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English Church Architecture -



HARTLEBURY, St. James (SO 841 708)     (March 2014)

(Bedrock:  Triassic Sherwood Sandstone Group, Bromsgrove Sandstone Formation)


The aisled nave of this church (seen left, from the northwest) was reconstructed in 1836-7 to the designs of Thomas Rickman (1776 - 1841)), who had earlier restored the chancel (in 1825) and would go on to add the tall W. porch to the otherwise unremarkable, late sixteenth century W. tower.  The arcades from the chancel to the vestries and organ chamber to the north, and to the Lady Chapel to the south, are still largely mediaeval, but the Lady Chapel and much of the chancel south side were rebuilt in 1877 (Pevsner) by an architect unknown.  These disparate parts are united by the construction material, which is bright red Triassic sandstone throughout.  However, the interest of the building lies almost entirely in the work by Rickman, who turned St. James's into a "hall church" with aisles as high as the nave, and since it was his research, more than anyone else's, that first laid out a modern understanding of mediaeval Gothic architecture, it is the extent to which his designs reflect this growing knowledge which is the natural focus of our attention. Surprisingly, perhaps, they reflect it very little.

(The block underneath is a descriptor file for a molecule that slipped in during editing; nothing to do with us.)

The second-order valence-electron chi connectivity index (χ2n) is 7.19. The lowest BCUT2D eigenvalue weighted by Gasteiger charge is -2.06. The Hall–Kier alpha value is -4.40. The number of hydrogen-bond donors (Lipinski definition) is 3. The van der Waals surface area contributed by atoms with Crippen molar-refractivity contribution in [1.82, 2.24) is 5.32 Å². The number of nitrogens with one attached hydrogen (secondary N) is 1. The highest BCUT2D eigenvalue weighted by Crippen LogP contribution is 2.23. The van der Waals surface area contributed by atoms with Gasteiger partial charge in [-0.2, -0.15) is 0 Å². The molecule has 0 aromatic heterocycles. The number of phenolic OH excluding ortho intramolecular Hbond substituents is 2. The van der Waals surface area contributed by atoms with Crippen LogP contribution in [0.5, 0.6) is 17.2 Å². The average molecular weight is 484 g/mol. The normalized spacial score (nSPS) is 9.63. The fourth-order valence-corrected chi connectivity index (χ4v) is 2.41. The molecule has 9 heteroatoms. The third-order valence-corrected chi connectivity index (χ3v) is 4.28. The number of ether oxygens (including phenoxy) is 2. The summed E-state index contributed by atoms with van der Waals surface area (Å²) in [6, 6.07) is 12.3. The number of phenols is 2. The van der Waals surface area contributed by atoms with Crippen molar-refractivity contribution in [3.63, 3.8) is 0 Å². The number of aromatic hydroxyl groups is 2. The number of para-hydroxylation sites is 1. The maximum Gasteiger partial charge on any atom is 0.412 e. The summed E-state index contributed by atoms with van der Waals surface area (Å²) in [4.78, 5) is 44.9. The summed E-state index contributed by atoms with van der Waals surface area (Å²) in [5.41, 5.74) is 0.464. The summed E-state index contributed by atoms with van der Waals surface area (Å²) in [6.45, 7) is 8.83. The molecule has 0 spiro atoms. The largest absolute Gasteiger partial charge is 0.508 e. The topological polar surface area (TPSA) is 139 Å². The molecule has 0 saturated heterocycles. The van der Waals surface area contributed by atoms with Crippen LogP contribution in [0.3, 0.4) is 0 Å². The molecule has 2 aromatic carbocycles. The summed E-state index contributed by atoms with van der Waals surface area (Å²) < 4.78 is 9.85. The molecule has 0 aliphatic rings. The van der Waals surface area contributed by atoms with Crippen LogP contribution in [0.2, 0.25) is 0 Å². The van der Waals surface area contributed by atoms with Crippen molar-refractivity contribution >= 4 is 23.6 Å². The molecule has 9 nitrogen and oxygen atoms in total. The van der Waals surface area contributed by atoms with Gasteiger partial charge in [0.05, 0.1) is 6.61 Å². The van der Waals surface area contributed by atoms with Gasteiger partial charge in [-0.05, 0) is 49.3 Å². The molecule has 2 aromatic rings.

Rickman's aisles are lit by tall three-light windows which alternate authentic-looking reticulated tracery with a slightly less convincing geometrical form, but the game is given away at the west end of each by the ugly and curious pair of pink-painted, lancet-pointed doorways set in an encompassing arch with an order of shafts, and the large wheel windows high above, composed of quatrefoils to the south aisle and trefoils to the north.  Nevertheless, it is the building's interior that is the most strangely "unarchaeological" in view both of its author and its comparatively late date, for here the affinity is still with Strawberry Hill and such confections as Francis Hiorne's St Mary's, Tetbury (Gloucestershire) of 1776-81, with all the appearance of being constructed of cardboard and icing sugar.  (See the interior views, right, looking west towards the tower, and below left, looking into the west end of the S. aisle.)  The exceptionally tall, thin piers are composed of four major and four minor shafts rising from tall bases, and support the most delicate of four-bay arcades and attractive but insubstantial octopartite vaults above the nave and aisles, attractively painted in brown, cream and Wedgewood blue, and seemingly weighing nothing at all. As at Tetbury, it certainly creates an interior that is wonderfully light and airy, in contrast to the gloomy chancel.  Wooden galleries supported on metal columns run the length of the aisles from the east to west, with the rather unfortunate effect of appearing to slice the aisle windows into two.  The chancel arch has a complex profile above responds formed of two major orders of shafts separated by minor shafts.  The stone pulpit (below right) is probably also by Rickman and, if so, an attractive foretaste of Gothic Revivalist work to come:  the drum is decorated with quatrefoils enclosing carvings and inlaid patterns in coloured marbles.  Finally, the W. porch or galilee is prominently angle-buttressed and has a W. doorway with traceried spandrels and a tall window above, with a transom above a row of blank quatrefoils and supermullioned tracery in white stone.  So Rickman does not appear to have decided whether his church would be Decorated or Perpendicular in style. A lozenge in the gable is occupied by a shield.  If it commemorates the donor, that is probably Dean Peel of Worcester, the brother of Sir Robert.